Careers in science policy are based on communicating science to policy-makers, and communicating policy to scientists. For example, many elected officials are not experts in science, so they hire expert
advisors to provide balanced scientific information about all sides of the issues, in order to make
informed decisions. Many government agencies use
analysts to turn policy into rules and regulations,
which then must be communicated and applied to
all interested parties.
Careers in science policy exist not only in the
federal government (mostly in the legislative and
executive branches, but some in the judicial as well)
but also in state governments, professional organizations, scientific societies, non-governmental organizations, lobbying groups, and even independent
Depending on the type of position, analysts may
specialize in a specific area, such as energy or biotechnology. Alternatively, they may be generalists,
responsible for knowing a little about all aspects of
all types of science. For example, a state government
position might focus on the types of technologies
that are prevalent in that state, while a nonprofit agency employee
could specialize in the technologies that are relevant to their organization’s particular mission.
Increasingly, universities have staff who serve as liaisons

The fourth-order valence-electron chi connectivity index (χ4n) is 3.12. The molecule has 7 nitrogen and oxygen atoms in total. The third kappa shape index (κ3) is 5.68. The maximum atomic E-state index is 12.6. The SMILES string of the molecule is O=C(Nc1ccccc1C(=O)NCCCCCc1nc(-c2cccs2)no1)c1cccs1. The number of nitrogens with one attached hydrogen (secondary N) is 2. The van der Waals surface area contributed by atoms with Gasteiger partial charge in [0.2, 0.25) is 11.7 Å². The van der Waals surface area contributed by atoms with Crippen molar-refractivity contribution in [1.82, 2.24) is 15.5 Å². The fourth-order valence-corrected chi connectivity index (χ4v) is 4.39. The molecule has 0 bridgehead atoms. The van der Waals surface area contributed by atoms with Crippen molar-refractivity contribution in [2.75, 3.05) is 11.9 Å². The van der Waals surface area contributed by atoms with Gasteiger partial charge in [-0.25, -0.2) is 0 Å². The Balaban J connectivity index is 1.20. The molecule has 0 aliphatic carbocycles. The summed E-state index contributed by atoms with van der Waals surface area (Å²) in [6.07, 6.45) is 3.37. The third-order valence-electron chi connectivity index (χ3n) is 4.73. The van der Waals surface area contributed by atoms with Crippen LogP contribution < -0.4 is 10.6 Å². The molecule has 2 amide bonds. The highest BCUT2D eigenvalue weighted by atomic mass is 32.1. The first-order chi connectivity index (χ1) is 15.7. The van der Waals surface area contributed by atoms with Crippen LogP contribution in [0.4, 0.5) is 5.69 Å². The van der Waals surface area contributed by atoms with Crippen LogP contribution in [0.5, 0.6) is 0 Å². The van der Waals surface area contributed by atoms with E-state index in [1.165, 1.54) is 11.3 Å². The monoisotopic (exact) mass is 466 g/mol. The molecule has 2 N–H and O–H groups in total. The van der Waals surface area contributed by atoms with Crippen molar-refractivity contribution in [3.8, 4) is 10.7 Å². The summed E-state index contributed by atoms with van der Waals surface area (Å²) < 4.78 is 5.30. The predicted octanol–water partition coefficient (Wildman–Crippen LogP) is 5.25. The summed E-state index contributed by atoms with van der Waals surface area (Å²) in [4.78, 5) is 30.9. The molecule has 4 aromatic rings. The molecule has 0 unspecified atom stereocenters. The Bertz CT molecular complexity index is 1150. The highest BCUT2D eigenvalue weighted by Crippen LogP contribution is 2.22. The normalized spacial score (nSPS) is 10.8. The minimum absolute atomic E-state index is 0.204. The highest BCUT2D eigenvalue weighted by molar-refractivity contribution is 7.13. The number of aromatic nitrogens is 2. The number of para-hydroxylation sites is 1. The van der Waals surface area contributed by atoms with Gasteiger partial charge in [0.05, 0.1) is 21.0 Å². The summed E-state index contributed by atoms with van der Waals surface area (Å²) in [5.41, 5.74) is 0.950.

between the university and government funding agencies, potentially involving some lobbying activities. They may work in a university development office, conveying information about potential
funding opportunities to university employees. Or they may
work in a government liaison office, sharing results of university
research with state officials. Another position in academia involves
managing institutional review boards, ensuring that research is
conducted ethically and following all appropriate guidelines.
Job titles vary widely in this field. The most common are Science
Policy Advisor, Public Policy Specialist, Analyst, Coordinator, Officer,
Director, and others.
There are many people competing in this field, so you may have to
take a lower-level position or unpaid internship just to get started.
It is possible to do a science policy fellowship for a year or two and
Future employment trends
then return to scientific research with a more thorough under-
standing of how decisions are made. If you decide to stay in the sci-
ence policy field, higher-level positions usually involve dealing with
larger and more complex issues and supervisory responsibilities.
Employment opportunities for science policy specialists are
growing, due to increased interest and public input on science-related policy issues, but are growing more slowly than average. In
addition, there is strong competition for available positions.
Is this career a good fit for you?
Much policy work is conducted at a very fast pace — a hearing
may be called and testimony required in a matter of days, or a new
regulation passed with a short time frame before implementation.
Scientists are trained to conduct thorough research and evaluate all options before forming an opinion, so reacting quickly can
sometimes be a challenge. You must have confidence in your scientific knowledge and be able to communicate it credibly to both
scientists and government officials.
Shaping the Big Picture
BY ACS STAFF